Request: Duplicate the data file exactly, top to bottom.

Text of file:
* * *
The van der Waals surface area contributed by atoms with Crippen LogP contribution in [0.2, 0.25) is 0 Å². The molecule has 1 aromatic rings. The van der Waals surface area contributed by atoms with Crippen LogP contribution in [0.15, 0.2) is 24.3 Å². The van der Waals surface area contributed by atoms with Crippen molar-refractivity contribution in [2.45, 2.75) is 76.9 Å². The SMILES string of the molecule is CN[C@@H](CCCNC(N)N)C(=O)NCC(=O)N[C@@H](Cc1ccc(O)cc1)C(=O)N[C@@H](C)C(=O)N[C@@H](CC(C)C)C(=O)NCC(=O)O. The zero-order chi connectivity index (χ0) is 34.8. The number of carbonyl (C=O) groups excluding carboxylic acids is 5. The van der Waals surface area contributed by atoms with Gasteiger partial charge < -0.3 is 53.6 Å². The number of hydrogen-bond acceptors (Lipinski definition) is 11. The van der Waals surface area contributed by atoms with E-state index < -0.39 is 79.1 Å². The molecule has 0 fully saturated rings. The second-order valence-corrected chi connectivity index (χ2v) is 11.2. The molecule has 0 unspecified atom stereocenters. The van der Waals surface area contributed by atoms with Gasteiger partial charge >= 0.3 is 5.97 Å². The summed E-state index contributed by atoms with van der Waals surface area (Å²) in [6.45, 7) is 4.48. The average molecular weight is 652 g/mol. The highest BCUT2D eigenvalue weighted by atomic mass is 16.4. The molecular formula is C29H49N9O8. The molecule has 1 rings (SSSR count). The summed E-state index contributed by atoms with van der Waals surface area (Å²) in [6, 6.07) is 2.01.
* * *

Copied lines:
The van der Waals surface area contributed by atoms with Crippen LogP contribution in [0.2, 0.25) is 0 Å². The molecule has 1 aromatic rings. The van der Waals surface area contributed by atoms with Crippen LogP contribution in [0.15, 0.2) is 24.3 Å². The van der Waals surface area contributed by atoms with Crippen molar-refractivity contribution in [2.45, 2.75) is 76.9 Å². The SMILES string of the molecule is CN[C@@H](CCCNC(N)N)C(=O)NCC(=O)N[C@@H](Cc1ccc(O)cc1)C(=O)N[C@@H](C)C(=O)N[C@@H](CC(C)C)C(=O)NCC(=O)O. The zero-order chi connectivity index (χ0) is 34.8. The number of carbonyl (C=O) groups excluding carboxylic acids is 5. The van der Waals surface area contributed by atoms with Gasteiger partial charge < -0.3 is 53.6 Å². The number of hydrogen-bond acceptors (Lipinski definition) is 11. The van der Waals surface area contributed by atoms with E-state index < -0.39 is 79.1 Å². The molecule has 0 fully saturated rings. The second-order valence-corrected chi connectivity index (χ2v) is 11.2. The molecule has 0 unspecified atom stereocenters. The van der Waals surface area contributed by atoms with Gasteiger partial charge >= 0.3 is 5.97 Å². The summed E-state index contributed by atoms with van der Waals surface area (Å²) in [6.45, 7) is 4.48. The average molecular weight is 652 g/mol. The highest BCUT2D eigenvalue weighted by atomic mass is 16.4. The molecular formula is C29H49N9O8. The molecule has 1 rings (SSSR count). The summed E-state index contributed by atoms with van der Waals surface area (Å²) in [6, 6.07) is 2.01.